We are a commune of inquiring, skeptical, politically centrist, capitalist, anglophile, traditionalist New England Yankee humans, humanoids, and animals with many interests beyond and above politics. Each of us has had a high-school education (or GED), but all had ADD so didn't pay attention very well, especially the dogs. Each one of us does "try my best to be just like I am," and none of us enjoys working for others, including for Maggie, from whom we receive neither a nickel nor a dime. Freedom from nags, cranks, government, do-gooders, control-freaks and idiots is all that we ask for.
Grabar takes on Hitchens' atheism at TCS. Q quote:
How odd, then, for Hitchens to invoke literature as he does:
"We are not immune to the lure of wonder and mystery and awe: we have music and art and literature, and find that the serious ethical dilemmas are better handled by Shakespeare and Tolstoy and Schiller and Dostoyevsky and George Eliot than in the mythical morality tales of the holy books."
But Hitchens must be banking on a readership that has not read Shakespeare, Tolstoy, and Dostoyevsky. These Christian authors dramatized the themes and stories of the holy book that Hitchens disparages. Shakespeare has Iago explain the materialist origins of his wickedness:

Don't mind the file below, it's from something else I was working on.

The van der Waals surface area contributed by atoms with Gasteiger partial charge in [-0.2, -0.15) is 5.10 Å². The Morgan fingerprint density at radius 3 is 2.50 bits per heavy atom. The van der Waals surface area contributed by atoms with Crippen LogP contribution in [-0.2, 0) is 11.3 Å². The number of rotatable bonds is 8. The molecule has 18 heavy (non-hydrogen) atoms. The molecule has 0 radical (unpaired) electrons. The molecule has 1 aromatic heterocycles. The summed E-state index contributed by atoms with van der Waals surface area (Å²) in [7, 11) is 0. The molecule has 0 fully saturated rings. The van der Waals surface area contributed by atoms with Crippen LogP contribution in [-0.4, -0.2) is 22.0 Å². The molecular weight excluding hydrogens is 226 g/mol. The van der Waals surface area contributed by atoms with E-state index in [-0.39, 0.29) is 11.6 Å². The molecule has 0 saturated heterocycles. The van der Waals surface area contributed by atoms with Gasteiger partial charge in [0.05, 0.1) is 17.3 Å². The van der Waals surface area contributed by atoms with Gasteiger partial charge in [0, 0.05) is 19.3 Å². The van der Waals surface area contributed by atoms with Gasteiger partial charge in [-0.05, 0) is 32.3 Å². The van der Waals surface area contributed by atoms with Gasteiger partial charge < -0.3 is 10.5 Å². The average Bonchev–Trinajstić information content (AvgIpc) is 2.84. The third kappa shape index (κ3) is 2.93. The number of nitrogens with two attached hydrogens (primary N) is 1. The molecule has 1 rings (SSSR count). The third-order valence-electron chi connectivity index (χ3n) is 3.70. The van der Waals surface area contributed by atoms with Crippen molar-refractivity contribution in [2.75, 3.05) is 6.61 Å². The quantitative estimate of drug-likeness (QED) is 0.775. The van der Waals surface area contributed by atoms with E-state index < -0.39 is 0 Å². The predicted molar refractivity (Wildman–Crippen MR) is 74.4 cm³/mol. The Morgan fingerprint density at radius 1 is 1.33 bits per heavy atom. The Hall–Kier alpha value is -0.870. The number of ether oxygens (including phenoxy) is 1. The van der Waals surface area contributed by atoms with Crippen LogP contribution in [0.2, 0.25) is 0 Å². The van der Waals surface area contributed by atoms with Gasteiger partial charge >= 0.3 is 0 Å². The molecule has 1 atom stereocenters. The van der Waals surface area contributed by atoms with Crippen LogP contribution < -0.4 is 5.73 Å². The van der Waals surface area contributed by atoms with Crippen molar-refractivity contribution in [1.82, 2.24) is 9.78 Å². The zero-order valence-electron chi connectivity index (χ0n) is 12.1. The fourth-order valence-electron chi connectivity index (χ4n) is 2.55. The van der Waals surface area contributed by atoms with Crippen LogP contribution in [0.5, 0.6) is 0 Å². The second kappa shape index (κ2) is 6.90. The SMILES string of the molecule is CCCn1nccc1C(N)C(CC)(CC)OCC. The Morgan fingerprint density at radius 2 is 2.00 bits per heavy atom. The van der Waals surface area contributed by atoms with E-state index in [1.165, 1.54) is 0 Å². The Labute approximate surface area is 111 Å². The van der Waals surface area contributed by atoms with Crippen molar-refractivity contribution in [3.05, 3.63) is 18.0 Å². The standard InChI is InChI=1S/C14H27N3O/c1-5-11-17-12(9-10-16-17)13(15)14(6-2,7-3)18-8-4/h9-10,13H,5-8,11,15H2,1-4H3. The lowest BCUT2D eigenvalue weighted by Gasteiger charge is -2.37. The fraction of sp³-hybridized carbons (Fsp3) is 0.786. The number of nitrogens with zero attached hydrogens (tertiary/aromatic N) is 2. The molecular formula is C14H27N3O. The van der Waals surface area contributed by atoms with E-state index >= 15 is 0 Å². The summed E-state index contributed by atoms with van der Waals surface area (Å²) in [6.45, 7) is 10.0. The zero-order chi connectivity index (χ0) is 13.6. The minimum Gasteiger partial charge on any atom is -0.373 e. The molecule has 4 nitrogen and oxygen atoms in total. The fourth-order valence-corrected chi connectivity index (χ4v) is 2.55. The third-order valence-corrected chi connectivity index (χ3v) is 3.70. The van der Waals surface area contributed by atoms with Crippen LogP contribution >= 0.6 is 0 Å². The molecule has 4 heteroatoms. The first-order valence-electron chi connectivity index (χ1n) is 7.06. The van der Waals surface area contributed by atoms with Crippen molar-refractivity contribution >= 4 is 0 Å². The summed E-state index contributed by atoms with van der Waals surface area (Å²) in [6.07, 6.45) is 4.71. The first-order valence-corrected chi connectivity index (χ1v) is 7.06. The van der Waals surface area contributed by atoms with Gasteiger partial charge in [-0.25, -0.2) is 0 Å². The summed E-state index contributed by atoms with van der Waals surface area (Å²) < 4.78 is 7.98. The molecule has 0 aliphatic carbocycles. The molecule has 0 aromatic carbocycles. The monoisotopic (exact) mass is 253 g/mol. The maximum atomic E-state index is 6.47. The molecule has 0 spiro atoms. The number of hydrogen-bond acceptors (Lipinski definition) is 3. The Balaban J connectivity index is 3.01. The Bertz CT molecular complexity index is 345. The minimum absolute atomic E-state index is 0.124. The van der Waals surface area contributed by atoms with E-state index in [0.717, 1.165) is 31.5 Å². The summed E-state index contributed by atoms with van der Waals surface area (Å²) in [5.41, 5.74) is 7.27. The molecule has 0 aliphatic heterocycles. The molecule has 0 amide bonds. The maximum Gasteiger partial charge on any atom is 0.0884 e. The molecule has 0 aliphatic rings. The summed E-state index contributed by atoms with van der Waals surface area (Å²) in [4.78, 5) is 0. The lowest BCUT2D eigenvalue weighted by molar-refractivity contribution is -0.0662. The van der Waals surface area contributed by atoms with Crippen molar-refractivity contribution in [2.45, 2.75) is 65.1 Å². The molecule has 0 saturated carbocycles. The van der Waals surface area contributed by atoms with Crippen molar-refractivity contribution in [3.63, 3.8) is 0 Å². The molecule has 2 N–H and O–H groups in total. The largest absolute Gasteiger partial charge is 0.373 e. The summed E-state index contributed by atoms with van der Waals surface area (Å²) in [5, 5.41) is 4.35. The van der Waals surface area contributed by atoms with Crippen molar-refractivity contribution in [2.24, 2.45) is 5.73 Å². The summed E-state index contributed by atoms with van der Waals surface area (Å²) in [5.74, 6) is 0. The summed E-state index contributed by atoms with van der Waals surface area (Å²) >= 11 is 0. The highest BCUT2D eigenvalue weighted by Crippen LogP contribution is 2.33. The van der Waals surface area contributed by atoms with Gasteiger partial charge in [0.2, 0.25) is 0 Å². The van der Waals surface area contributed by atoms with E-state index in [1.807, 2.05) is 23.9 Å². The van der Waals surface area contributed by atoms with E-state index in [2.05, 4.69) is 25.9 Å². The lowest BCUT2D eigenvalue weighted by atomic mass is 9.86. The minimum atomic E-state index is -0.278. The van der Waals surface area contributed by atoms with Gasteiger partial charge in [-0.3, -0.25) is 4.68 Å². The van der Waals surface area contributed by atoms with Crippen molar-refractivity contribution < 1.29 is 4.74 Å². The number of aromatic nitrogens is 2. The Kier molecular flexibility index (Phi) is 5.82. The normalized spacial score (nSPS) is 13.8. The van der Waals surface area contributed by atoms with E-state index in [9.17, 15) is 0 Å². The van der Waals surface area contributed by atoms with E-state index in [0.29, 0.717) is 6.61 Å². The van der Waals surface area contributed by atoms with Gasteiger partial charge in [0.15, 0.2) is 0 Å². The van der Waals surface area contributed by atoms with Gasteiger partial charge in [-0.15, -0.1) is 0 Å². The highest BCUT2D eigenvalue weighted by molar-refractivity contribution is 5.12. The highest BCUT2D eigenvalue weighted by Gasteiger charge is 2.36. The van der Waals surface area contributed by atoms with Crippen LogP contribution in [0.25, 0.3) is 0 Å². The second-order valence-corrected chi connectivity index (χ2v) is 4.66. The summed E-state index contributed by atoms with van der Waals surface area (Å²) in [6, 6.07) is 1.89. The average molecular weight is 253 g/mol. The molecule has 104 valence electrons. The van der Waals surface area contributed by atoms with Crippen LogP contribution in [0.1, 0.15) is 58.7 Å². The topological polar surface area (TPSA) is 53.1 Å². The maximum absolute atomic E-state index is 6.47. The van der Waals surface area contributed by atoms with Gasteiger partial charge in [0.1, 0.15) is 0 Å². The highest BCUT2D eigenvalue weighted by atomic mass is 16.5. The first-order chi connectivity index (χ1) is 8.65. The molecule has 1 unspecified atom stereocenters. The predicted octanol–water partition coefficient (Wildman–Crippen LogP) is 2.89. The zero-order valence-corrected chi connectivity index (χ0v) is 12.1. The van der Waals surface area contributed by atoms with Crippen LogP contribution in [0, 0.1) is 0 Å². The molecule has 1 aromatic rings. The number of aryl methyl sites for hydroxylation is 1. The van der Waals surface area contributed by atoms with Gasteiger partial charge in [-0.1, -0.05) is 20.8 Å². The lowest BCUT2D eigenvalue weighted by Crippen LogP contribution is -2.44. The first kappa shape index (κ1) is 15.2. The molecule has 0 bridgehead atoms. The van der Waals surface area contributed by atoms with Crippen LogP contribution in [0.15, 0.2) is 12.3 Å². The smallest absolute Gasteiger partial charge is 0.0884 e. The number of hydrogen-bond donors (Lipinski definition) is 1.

"Virtue? A fig! 'tis in ourselves that we are thus or thus. Our bodies are our gardens."
For Shakespeare, the sociopath emerges from a materialist conception of the self, from the rejection of the spiritual -- specifically, Christianity.
ToM C., that's pretty shrewd, too--yes, Hitchens seems to be beating down his own philosophy, little by little, as if he is for a fact on a journey toward something. I think he's a good-hearted guy, trying to do right, and having to wrestle with his own intellect.
It's a hard argument to make to say that Shakespeare was a Christian author. I don't think you could make a good case from the plays, and while there is a legend or rumour that he died a Catholic, tis hard to prove. Being a great pagan author however he is chuck full of 'spirituality'. Ding dong bell. Full fathom five thy father lies. Changed to something rich, and strange.